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Osteoporosis Screening Announcement

Osteoporosis Screening Announcement

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Osteoporosis is a skeletal disorder that predisposes an individual to have an increased risk of sustaining a fracture. The National Osteoporosis Foundation (NOF) estimates that 10 million Americans have osteoporosis. Women are more prone then men to have osteoporosis. In addition, there are 34 million Americans that have low bone mass which may continue to progress to osteoporosis.

Osteoporosis can be identified by measuring bone density through the use of a Dual Energy X-ray Absorptiometry – abbreviated DXA. This machine measures bone density in grams/centimeter squared and then calculates a score. The bone densitometry can be used to assess your fracture risk. The test is painless and consists of a very low dose of radiation. The DXA can measure bone density at the hip and spine and, if needed, the radius in your forearm.

University Orthopaedic Associates, LLC now offers our patients the opportunity to have DXA scans performed in our New Brunswick office with the GE Lunar Prodigy Primo bone densitometer. The testing takes roughly 10 minutes to complete once patients complete a self administered questionnaire for osteoporosis screening. Exams will be reviewed by our Nurse Practitioner, Patricia Seuffert, MS, ANP.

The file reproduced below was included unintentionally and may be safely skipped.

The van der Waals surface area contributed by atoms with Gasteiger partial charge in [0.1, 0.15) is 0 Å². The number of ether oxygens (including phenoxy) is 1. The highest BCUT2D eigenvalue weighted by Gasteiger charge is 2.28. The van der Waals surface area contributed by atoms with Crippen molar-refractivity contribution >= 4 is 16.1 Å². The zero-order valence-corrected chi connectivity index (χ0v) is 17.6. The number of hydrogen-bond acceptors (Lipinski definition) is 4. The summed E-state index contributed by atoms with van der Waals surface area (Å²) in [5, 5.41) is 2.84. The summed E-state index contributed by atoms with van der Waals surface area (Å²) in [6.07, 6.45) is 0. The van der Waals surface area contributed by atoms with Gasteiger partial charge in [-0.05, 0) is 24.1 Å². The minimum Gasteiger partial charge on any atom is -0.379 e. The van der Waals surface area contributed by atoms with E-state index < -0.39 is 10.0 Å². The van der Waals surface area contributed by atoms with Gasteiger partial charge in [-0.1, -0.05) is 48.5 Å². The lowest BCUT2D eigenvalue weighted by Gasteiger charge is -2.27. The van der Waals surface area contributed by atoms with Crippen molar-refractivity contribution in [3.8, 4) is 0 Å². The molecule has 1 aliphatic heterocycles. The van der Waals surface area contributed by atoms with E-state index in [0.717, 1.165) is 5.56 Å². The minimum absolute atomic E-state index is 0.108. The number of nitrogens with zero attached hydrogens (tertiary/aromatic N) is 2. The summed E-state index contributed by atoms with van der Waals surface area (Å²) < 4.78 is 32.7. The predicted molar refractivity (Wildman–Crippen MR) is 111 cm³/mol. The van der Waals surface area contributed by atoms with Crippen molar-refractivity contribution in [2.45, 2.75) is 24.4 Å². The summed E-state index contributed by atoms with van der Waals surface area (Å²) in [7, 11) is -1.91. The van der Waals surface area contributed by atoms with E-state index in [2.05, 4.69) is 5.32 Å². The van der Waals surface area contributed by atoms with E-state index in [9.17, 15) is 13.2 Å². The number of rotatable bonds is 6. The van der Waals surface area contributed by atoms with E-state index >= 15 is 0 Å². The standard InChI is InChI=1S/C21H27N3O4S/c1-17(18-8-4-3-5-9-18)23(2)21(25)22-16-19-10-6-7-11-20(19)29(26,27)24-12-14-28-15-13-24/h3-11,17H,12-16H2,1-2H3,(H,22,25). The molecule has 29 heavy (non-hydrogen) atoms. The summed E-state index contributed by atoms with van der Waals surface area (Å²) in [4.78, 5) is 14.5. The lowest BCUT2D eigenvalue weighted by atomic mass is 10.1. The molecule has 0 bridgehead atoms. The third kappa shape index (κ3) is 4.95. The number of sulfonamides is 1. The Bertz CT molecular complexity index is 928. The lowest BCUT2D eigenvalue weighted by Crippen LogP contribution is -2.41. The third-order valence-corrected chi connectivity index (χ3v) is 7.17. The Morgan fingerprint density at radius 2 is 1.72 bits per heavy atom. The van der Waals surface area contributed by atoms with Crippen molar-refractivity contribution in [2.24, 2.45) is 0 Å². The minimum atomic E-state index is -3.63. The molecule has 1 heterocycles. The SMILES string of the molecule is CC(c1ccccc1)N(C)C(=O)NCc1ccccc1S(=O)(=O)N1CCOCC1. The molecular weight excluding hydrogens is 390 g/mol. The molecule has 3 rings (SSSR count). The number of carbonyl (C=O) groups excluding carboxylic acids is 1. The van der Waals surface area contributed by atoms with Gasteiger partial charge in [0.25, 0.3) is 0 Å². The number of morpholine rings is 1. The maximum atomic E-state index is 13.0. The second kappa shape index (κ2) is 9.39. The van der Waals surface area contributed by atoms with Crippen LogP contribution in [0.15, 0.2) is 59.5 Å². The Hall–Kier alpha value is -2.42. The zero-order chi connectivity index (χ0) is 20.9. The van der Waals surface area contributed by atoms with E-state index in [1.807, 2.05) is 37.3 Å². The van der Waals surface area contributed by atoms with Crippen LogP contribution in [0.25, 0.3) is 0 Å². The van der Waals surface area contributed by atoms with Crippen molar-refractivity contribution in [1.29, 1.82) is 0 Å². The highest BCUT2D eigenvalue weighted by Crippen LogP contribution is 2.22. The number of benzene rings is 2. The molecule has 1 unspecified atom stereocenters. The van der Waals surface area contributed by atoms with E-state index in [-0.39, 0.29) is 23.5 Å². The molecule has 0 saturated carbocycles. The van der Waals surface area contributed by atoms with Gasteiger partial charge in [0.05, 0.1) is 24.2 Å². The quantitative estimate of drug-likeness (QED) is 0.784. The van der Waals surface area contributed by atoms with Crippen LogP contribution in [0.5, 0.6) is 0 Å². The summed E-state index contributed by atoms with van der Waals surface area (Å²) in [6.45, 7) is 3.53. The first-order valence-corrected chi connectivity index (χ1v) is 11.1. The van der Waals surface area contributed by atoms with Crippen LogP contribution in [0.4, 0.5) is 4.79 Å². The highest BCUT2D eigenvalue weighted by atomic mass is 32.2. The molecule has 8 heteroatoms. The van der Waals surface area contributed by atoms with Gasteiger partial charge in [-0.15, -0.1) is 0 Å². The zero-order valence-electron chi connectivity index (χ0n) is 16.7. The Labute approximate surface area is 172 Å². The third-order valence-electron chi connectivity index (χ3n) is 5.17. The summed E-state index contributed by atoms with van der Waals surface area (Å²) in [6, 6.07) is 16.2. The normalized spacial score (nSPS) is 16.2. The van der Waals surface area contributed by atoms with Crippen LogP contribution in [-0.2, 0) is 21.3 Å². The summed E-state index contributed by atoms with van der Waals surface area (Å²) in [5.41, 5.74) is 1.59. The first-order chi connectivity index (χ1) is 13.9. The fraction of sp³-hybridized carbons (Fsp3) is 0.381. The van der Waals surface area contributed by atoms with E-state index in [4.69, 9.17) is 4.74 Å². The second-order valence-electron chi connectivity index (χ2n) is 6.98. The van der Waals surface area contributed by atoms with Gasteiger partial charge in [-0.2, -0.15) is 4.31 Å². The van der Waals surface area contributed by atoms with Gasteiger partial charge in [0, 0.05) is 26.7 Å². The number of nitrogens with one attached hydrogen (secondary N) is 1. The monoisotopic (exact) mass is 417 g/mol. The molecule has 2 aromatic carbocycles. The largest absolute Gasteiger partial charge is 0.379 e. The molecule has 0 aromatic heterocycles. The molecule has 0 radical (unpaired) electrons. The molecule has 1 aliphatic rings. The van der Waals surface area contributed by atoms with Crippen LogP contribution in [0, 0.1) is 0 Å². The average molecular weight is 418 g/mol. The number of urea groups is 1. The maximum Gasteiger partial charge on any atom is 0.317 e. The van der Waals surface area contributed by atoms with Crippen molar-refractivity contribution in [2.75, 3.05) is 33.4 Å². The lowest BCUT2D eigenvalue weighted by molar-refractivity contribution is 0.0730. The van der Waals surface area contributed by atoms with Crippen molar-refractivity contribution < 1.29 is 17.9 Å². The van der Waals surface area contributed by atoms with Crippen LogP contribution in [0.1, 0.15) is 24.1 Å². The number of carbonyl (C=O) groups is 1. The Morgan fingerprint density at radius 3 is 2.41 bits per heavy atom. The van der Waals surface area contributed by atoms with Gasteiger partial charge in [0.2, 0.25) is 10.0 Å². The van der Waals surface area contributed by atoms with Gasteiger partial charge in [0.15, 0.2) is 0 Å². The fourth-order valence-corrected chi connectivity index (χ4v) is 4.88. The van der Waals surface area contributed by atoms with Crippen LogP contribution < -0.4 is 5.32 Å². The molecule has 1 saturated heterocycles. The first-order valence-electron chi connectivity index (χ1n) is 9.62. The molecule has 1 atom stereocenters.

Tricia has completed training in bone densitometry through The International Society for Clinical Densitometry (ISCD). ISCD was established in 1993 as a nonprofit professional society to enhance knowledge about bone densitometry for healthcare professionals and for the general public too.

ISCD currently recommends DXA scans for:

  • women 65 or older, men 70 or older,
  • anyone with a fragility fracture (a broken bone that occurred with minimal trauma),
  • anyone with a disease, condition or medication associated with osteoporosis,
  • women who have been treated on hormone replacement therapy for prolonged periods,
  • and anyone being treated for osteoporosis to monitor the effects of therapy.

Please call today to setup an appointment with one of our physicians to discuss your risks of osteoporosis.